Goodbye Merkel Consensus, Hello to the New Consensus

Photo: A view of the Reichstag building after the German general elections, in Berlin, Germany, September 27, 2021. Credit: REUTERS/Andreas Gebert
Photo: A view of the Reichstag building after the German general elections, in Berlin, Germany, September 27, 2021. Credit: REUTERS/Andreas Gebert

Following the German Social Democrats’ (SPD) narrow victory over the incumbent Christian Democrats (CDU), negotiations to form a government will begin. 

For the past several months, the German election has been a bit of a roller coaster. The polls have been up and down with contradictory signals about what it means for domestic politics and Germany’s role in the world. The results are now in, and while it is unclear what that government will look like, or even who the Chancellor will be, there are some clear takeaways already. By any measure, the German election this weekend was a watershed moment with significant implications. 

The Social Democrats (SPD) were all but written off until just a couple of weeks ago. One of the common lines of analysis this spring and summer was the seemingly inevitable decline of the SPD as one of the two major parties in Germany. Earlier this year, I heard a life-long member of the SPD say he didn’t even know who he was going to vote for in the election, because he was so disappointed with the party’s performance and direction. But the reports of the SPD’s death seem to have been greatly exaggerated. The narrow victory of the center-left party (albeit with just 25.7% of the vote compared with 24.1% for the CDU-CSU) is a classic political comeback story, more typical of American politics than European.   

In an equally significant twist, it wasn’t that long ago that analysts both in Europe and the US were looking seriously at the possibility that the Greens could win the Chancellorship. In May, the party was actually leading in the polls. After a series of missteps though, that prospect faded as they ended up third. But the Greens almost doubled their vote share from the last election in 2017, reaching 14.8%. The party is now a serious force in German politics and shaping important debates, not the least on foreign policy, where the party has offered one of the clearest visions for Germany’s role in the world, sometimes seeming more muscular than its two major rivals.  

Both the Greens and the pro-business centrist Free Democrats (FDP, which took 11.5%) will now be the king-makers in forming a coalition. Taken together, the Greens and the FDP garnered more votes than either of the large parties. They also performed particularly well among younger voters, suggesting that both parties will be important factors in the years ahead.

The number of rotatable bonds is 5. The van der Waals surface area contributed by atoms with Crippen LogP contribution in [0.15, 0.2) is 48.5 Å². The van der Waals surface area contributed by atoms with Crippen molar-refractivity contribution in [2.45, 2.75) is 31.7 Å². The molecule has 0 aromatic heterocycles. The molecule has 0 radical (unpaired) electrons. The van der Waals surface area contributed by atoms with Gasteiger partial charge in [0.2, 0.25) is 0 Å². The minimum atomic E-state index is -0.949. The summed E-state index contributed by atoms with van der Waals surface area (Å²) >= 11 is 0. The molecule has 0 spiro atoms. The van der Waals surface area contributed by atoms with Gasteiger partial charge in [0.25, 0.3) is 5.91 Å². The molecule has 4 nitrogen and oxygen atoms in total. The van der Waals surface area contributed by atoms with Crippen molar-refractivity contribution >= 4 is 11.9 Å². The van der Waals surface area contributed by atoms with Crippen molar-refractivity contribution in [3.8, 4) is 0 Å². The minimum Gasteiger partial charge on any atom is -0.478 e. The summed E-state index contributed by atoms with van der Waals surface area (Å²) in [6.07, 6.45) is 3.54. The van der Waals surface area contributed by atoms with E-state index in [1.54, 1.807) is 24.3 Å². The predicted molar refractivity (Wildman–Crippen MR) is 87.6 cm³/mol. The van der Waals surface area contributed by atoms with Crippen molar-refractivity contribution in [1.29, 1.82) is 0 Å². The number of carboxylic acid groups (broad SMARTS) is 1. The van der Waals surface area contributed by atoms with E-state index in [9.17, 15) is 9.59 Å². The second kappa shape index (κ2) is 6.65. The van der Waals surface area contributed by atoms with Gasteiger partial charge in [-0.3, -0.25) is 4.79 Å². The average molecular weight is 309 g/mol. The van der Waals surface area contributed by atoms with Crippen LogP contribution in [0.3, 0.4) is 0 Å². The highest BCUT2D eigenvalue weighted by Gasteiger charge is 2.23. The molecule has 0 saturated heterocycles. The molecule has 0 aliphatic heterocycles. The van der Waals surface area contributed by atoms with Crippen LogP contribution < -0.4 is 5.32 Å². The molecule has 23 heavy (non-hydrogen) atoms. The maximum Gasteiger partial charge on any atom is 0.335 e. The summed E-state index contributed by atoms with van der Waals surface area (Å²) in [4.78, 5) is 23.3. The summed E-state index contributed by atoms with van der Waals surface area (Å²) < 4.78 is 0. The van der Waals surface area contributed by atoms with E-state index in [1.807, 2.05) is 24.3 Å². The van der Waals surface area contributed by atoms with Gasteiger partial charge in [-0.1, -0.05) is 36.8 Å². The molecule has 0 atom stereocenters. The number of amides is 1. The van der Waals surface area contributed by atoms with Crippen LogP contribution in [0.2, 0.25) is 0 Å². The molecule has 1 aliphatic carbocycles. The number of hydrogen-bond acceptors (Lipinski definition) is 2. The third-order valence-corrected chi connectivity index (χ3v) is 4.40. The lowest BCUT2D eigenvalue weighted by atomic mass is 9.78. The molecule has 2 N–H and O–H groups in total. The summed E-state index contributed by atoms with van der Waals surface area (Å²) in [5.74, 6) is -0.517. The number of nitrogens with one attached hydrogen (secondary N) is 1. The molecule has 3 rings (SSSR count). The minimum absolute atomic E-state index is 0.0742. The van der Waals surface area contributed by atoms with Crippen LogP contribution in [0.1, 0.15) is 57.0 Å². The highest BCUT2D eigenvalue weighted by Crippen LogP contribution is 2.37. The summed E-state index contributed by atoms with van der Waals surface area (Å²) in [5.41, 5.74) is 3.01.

Perhaps one of the biggest takeaways, however, and one that has largely gone under the radar, is that it was the mainstream parties that performed well, while the anti-establishment parties performed poorly. Both the far-right Alternative für Deutschland (AfD) and the far-left Die Linke actually lost support. In 2017, AFD brought in 12.6% of the vote, causing significant alarm about the potential rise of a party with racist elements and even some ties to Neo-Nazis. But they seem to have either hit a ceiling or simply lost steam, dropping to 10.5% this year, though their strong performance in some districts like Thuringia does give cause for concern. Similarly, Die Linke dropped from 9.2% in 2017 to just 5% this year, the barrier for parliamentary representation. Both the Greens (despite its sometimes radical past) and the FDP are mainstream, pro-European parties. In an era that has largely been defined by political upheaval and the rise of anti-establishment politics across Europe, this is an important corrective.  

Finally, it’s important to note that Russia tried to have a vote. Just ahead of the election this weekend, the European Council warned of malicious cyber activities, labeled “Ghostwriter,” saying they were associated with the Russian state. There were reports earlier this year about cyber-attacks and social media campaigns targeting the Greens (whose stance is Russo-skeptical). It is reassuring that this is being addressed at the European level and that the EU stated it is considering taking further steps. US policymakers should coordinate closely with their German and EU counterparts to form a common response, clearly demonstrating a shared resolve. The good news, however, is that any potential combination of government that could be coming to Berlin will be pro-European.  

Now the parties will enter a lengthy and complicated negotiation to develop a new governing coalition. Unlike in other European countries, there is no monarch to ask the first-place candidate to form a government. Both the first place SPD’s Olaf Scholz and the second place CDU’s Armin Laschet are claiming the right to form a government. The negotiations will take some time, maybe even months, during which time Angela Merkel will remain at the head of a caretaker government.  

Merkel’s departure from electoral politics has opened the political space, making German politics a bit messier and more complicated. But at the same time, there is a clear consistency. It is no accident that each candidate for Chancellor tried to model themselves as Merkel’s heir apparent.  

This is simply because Merkel remains the most popular politician in the country and the German people appear quite content with the direction of the country. While the coalition politics may get complicated and even messy, there is reason to believe that there will be some degree of consistency in Germany’s general direction.  

 


Photo: A view of the Reichstag building after the German general elections, in Berlin, Germany, September 27, 2021. Credit: REUTERS/Andreas Gebert

September 27, 2021